South Korea falls silent for crucial college entrance exam

To clear the roads for the 606,000 students to ensure they arrive on time, government offices, major businesses and even Seoul's stock market opened an hour later than usual at 10:00 am.

By: AFP | Seoul | Published:November 17, 2016 8:04 pm
south korea, S korea, S korea protest, College exams, S korea college exams, S korea protest halted, annual college entrance exam, president, South korea president, Park Geun hye, world news, indian express High school students attend a rally, calling for South Korean President Park Geun-hye to step down after the national college entrance exam in Seoul, South Korea, Thursday. (Source: AP Photo)

South Korea fell silent on Thursday with heavy trucks banned and businesses opening late as more than 600,000 students sat the high-stakes annual college entrance exam that could define their future in the ultra-competitive country. Success in the exam — which teenagers spend years preparing for — means a place in one of the elite colleges seen as key to future career and even marriage prospects. To clear the roads for the 606,000 students to ensure they arrive on time, government offices, major businesses and even Seoul’s stock market opened an hour later than usual at 10:00 am.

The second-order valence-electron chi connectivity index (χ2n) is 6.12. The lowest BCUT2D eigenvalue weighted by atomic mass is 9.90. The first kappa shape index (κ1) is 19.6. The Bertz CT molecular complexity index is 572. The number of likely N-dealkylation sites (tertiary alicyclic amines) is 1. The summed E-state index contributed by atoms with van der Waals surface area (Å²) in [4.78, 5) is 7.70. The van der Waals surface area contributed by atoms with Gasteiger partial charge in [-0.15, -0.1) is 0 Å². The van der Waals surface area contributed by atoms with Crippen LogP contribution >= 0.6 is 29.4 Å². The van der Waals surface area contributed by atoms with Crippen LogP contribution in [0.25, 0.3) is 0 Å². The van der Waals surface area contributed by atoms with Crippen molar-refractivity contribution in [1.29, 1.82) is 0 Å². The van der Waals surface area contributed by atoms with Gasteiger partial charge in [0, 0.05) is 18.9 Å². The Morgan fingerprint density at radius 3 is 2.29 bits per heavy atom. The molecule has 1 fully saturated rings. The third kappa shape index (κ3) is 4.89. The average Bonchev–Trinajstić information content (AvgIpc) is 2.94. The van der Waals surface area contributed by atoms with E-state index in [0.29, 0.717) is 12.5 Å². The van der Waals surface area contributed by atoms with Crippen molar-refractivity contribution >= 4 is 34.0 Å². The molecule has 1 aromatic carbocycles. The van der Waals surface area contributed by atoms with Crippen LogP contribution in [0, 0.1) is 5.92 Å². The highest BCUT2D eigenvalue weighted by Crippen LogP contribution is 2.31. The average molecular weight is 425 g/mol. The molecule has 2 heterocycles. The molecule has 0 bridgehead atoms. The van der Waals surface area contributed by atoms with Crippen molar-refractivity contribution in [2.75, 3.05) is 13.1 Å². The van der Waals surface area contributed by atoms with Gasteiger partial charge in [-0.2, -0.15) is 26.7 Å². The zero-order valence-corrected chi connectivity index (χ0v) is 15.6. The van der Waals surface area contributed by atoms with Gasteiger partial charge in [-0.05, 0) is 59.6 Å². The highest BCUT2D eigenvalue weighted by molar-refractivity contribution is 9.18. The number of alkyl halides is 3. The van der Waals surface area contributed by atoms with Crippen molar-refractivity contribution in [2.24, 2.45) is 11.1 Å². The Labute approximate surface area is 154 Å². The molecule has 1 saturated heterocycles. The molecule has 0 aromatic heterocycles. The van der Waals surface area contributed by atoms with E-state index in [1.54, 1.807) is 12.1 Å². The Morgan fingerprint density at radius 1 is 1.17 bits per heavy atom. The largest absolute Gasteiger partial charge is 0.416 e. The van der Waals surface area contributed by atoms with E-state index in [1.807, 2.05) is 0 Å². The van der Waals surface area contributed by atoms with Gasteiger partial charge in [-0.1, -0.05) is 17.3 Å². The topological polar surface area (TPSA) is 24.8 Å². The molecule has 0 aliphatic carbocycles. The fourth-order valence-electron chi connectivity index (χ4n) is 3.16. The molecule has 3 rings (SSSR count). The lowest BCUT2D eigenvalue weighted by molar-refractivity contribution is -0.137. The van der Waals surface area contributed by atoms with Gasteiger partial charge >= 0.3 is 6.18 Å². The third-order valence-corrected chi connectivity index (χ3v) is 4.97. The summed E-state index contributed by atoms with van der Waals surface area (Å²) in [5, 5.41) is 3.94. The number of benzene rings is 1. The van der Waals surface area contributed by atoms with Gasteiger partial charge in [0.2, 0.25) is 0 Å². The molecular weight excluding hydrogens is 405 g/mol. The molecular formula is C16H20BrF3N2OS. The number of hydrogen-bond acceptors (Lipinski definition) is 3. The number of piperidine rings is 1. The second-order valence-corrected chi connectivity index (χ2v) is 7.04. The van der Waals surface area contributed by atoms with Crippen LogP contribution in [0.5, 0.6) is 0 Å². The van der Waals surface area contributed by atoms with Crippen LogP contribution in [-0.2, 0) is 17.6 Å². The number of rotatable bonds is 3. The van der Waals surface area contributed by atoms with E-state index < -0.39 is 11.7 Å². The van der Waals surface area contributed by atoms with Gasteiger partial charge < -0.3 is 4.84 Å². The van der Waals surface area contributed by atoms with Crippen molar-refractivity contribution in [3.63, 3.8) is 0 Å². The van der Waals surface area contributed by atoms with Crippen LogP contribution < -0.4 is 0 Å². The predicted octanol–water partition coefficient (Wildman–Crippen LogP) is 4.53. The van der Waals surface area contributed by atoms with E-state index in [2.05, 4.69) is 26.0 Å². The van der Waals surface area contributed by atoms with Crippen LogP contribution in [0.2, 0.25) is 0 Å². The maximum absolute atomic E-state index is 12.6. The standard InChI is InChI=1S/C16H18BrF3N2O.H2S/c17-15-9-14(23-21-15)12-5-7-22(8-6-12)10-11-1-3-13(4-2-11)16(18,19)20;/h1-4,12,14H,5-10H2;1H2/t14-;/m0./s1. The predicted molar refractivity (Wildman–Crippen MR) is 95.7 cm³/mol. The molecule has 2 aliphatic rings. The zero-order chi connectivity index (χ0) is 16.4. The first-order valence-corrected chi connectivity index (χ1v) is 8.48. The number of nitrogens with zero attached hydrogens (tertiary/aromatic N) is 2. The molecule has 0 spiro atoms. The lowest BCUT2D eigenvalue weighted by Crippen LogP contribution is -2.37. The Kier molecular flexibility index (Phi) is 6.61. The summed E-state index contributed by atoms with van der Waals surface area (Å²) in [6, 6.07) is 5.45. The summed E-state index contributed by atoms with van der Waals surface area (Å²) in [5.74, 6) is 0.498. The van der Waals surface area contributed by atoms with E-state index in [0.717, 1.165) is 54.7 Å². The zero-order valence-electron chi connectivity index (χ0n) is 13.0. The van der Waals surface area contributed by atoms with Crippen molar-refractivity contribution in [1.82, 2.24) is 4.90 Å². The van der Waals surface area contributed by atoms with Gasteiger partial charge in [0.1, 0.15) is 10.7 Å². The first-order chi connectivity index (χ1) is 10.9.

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Transport authorities banned all airport landings and take-offs for a 30-minute period in the early afternoon to coincide with the main language listening test. Work at many construction sites was suspended and large trucks banned from the roads near the test venues. The exam was taken at 1,183 venues nationwide from about 9:00 am to 5:30 pm.

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TV news channels showed nervous-looking students walking into the test venues after tearful hugs with parents, as hundreds of younger students cheered on their senior classmates.

With so much at stake, thousands of parents flocked to temples and churches to pray, with monks and pastors holding special sessions for students. The pressure to score well in the exam has been blamed for teenage depression and suicide rates that are among the highest in the world.